Life is so arbitrary and exact, so painful and joyous, so loving and fleeting. As I LookAroundMe this is what I see and share through my words...

Tuesday, March 28, 2006


No doubt that many of my academic colleagues will want to burn me at the stake for my comments but I believe that the Soap Opera genre fills the same role that Shakespeare’s plays originally offered audiences.

“As The World Turns” is celebrating 50 years. Next year “Guiding Light” will celebrate its 70th year. This genre popularized as Soaps offers its audience the plot twists, catharsis, identification, suspension of disbelief and pure enjoyment that Shakespeare’s plays gave to his audience masses in his day. I would guess that Shakespeare might have been a fan of the Soaps.

As did Shakespeare’s works, the Soap genre implements many plots that require the audience to believe dramatically rather than literally. This suspension of disbelief allows viewers to identify and empathize. The result is an attachment to characters in an almost familial way.

Shakespeare’s works live on as do the Soaps. Many of the truths in Shakespeare’s plays are universal and timeless. Today’s Soaps serve to explore many of our modern day problems and challenges. As Lynn Leahey, Editorial Director of Soap Opera Digest, recently wrote “Many shows have featured prominent, impactful social issue stories…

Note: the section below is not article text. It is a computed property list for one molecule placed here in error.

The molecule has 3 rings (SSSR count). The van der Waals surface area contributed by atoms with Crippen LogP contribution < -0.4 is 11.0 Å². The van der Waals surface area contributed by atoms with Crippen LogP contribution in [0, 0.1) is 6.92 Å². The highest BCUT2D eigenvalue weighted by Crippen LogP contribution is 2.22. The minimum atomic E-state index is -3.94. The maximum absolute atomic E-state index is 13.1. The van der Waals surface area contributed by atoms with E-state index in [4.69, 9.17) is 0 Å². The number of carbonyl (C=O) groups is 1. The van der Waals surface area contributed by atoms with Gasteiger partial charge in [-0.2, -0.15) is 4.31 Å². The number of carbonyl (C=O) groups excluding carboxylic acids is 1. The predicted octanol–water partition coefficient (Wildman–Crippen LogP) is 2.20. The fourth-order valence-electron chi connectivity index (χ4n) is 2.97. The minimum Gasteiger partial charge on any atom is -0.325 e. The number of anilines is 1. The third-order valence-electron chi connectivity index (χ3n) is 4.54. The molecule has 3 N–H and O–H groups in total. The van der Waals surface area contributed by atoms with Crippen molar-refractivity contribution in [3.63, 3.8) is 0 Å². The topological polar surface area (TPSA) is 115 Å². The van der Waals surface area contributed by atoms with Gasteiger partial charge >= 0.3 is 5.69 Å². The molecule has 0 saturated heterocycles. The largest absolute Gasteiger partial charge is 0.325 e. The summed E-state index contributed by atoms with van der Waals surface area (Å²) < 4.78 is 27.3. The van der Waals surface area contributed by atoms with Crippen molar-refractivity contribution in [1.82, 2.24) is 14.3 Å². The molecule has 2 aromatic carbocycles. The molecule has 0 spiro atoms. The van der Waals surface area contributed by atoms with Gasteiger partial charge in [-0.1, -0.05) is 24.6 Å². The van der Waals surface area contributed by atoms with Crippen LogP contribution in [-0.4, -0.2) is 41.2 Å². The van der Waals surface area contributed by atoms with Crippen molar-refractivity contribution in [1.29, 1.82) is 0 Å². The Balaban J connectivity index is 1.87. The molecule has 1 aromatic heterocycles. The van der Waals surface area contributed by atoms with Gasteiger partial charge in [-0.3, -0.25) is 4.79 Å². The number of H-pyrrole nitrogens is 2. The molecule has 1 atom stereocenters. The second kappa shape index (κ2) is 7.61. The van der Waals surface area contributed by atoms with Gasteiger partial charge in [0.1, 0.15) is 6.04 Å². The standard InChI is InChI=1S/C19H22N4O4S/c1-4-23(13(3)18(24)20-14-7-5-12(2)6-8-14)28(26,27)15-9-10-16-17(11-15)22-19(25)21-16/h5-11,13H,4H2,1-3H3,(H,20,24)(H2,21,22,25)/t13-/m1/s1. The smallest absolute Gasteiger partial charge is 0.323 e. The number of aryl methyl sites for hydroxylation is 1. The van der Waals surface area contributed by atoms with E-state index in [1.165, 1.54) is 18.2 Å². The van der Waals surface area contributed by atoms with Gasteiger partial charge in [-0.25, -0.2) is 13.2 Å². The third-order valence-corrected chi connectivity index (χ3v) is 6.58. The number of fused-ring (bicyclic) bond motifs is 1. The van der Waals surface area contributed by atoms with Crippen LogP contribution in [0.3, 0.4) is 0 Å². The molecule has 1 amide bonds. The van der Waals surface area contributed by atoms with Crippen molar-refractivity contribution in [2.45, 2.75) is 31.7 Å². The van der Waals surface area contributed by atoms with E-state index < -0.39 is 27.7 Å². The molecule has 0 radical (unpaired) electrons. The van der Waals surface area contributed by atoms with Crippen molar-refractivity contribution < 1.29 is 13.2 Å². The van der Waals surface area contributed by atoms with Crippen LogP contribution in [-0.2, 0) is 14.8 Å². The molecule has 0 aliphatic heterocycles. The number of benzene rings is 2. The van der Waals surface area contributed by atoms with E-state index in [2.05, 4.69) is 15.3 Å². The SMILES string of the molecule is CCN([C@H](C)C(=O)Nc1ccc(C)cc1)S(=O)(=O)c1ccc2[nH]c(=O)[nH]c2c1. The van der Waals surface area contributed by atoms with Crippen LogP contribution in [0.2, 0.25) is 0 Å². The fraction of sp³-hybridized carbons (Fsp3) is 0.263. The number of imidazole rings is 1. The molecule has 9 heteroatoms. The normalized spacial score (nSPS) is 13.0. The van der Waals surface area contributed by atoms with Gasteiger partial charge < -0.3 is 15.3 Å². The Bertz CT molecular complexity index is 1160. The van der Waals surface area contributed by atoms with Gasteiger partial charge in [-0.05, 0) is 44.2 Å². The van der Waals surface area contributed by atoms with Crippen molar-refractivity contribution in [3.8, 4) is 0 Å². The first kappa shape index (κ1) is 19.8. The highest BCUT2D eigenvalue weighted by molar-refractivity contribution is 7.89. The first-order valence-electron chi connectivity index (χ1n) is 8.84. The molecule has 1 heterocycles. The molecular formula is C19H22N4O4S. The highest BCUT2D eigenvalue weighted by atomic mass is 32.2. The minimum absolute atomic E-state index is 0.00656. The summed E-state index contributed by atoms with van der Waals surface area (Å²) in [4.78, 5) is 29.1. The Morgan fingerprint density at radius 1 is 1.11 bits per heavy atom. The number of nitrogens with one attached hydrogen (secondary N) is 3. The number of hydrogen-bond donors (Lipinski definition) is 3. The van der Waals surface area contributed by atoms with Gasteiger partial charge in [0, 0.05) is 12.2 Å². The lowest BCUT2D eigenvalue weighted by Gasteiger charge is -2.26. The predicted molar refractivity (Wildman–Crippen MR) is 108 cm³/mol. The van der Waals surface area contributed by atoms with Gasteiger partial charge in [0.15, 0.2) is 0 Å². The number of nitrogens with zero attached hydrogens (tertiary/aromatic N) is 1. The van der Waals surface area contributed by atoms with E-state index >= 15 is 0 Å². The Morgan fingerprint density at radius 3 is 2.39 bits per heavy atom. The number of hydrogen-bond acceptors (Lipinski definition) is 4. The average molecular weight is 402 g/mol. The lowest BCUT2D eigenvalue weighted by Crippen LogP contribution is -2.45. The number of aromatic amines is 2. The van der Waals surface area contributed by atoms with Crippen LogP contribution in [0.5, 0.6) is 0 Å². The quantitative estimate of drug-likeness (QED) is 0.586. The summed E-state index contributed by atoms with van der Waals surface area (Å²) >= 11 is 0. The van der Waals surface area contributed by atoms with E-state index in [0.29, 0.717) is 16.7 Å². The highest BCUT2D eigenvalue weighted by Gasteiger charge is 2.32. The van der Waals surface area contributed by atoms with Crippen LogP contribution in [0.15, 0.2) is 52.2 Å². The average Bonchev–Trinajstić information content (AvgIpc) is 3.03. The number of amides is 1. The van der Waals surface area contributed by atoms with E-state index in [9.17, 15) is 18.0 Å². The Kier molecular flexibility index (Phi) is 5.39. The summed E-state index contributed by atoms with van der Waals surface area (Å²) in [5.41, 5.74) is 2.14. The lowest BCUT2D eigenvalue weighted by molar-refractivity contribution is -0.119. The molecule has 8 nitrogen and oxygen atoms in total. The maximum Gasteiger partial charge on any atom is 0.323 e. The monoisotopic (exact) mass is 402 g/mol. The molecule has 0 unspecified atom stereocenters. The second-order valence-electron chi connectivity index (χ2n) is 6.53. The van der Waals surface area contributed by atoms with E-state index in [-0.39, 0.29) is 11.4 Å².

Soaps are a uniquely effective way to communicate.”

A recent example of a Soap Opera dealing exquisitely with today’s challenges of the single female was “Guiding Light’s” in the life focus on its character Dinah brilliantly played by the gifted Gina Tognoni. Most women once or presently single could identify with the life portrayed in this special segment.

Audiences have a need to escape, to get lost in the lives of others. Time will tell how long the Reality Show genre will last. Shakespeare’s works, however, are timeless and infinite. The Soap Opera is enjoying half century and more life spans. Its popularity is evident. Its need by society as a cathartic form of entertainment is proven. Its role as a means to present social issues is invaluable. Like the role of Shakespeare’s works, Soaps allow their audiences to leave their own lives for the moment and to partake in the twists and flow of the lives of characters they have come to love and hate. Like Shakespeare, the Soap Opera experience is universal.

PUBLISHED Soap Opera Digest Website March 2006